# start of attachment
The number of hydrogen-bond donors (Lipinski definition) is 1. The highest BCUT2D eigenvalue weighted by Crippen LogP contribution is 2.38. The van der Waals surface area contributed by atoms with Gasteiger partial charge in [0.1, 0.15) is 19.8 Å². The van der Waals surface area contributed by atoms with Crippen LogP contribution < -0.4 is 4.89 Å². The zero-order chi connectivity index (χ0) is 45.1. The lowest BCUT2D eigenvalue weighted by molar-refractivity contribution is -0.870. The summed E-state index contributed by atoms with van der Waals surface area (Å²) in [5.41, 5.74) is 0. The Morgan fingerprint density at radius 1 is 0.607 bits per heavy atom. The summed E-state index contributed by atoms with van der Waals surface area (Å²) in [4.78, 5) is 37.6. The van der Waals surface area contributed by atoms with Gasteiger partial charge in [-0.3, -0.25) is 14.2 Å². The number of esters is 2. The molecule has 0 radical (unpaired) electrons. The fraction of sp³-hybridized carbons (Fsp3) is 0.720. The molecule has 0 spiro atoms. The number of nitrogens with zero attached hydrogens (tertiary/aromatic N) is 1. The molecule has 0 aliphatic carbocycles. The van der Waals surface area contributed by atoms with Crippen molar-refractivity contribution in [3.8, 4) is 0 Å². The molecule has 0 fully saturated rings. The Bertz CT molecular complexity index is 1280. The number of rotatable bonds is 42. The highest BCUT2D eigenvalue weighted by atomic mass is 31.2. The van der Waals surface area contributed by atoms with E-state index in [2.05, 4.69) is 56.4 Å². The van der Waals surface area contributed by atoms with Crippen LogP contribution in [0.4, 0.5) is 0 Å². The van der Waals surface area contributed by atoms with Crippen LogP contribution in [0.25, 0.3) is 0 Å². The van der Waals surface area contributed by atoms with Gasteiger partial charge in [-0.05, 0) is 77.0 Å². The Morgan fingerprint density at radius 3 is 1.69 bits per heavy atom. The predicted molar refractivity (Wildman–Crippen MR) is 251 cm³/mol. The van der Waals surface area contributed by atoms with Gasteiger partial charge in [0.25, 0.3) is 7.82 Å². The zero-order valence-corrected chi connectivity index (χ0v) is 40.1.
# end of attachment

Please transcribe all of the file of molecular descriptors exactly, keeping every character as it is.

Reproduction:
The number of hydrogen-bond donors (Lipinski definition) is 1. The highest BCUT2D eigenvalue weighted by Crippen LogP contribution is 2.38. The van der Waals surface area contributed by atoms with Gasteiger partial charge in [0.1, 0.15) is 19.8 Å². The van der Waals surface area contributed by atoms with Crippen LogP contribution < -0.4 is 4.89 Å². The zero-order chi connectivity index (χ0) is 45.1. The lowest BCUT2D eigenvalue weighted by molar-refractivity contribution is -0.870. The summed E-state index contributed by atoms with van der Waals surface area (Å²) in [5.41, 5.74) is 0. The Morgan fingerprint density at radius 1 is 0.607 bits per heavy atom. The summed E-state index contributed by atoms with van der Waals surface area (Å²) in [4.78, 5) is 37.6. The van der Waals surface area contributed by atoms with Gasteiger partial charge in [-0.3, -0.25) is 14.2 Å². The number of esters is 2. The molecule has 0 radical (unpaired) electrons. The fraction of sp³-hybridized carbons (Fsp3) is 0.720. The molecule has 0 spiro atoms. The number of nitrogens with zero attached hydrogens (tertiary/aromatic N) is 1. The molecule has 0 aliphatic carbocycles. The van der Waals surface area contributed by atoms with Crippen molar-refractivity contribution in [3.8, 4) is 0 Å². The molecule has 0 fully saturated rings. The Bertz CT molecular complexity index is 1280. The number of rotatable bonds is 42. The highest BCUT2D eigenvalue weighted by atomic mass is 31.2. The van der Waals surface area contributed by atoms with E-state index in [2.05, 4.69) is 56.4 Å². The van der Waals surface area contributed by atoms with Crippen LogP contribution in [0.4, 0.5) is 0 Å². The van der Waals surface area contributed by atoms with Crippen LogP contribution in [0.25, 0.3) is 0 Å². The van der Waals surface area contributed by atoms with Gasteiger partial charge in [-0.05, 0) is 77.0 Å². The Morgan fingerprint density at radius 3 is 1.69 bits per heavy atom. The predicted molar refractivity (Wildman–Crippen MR) is 251 cm³/mol. The van der Waals surface area contributed by atoms with Gasteiger partial charge in [0.25, 0.3) is 7.82 Å². The zero-order valence-corrected chi connectivity index (χ0v) is 40.1.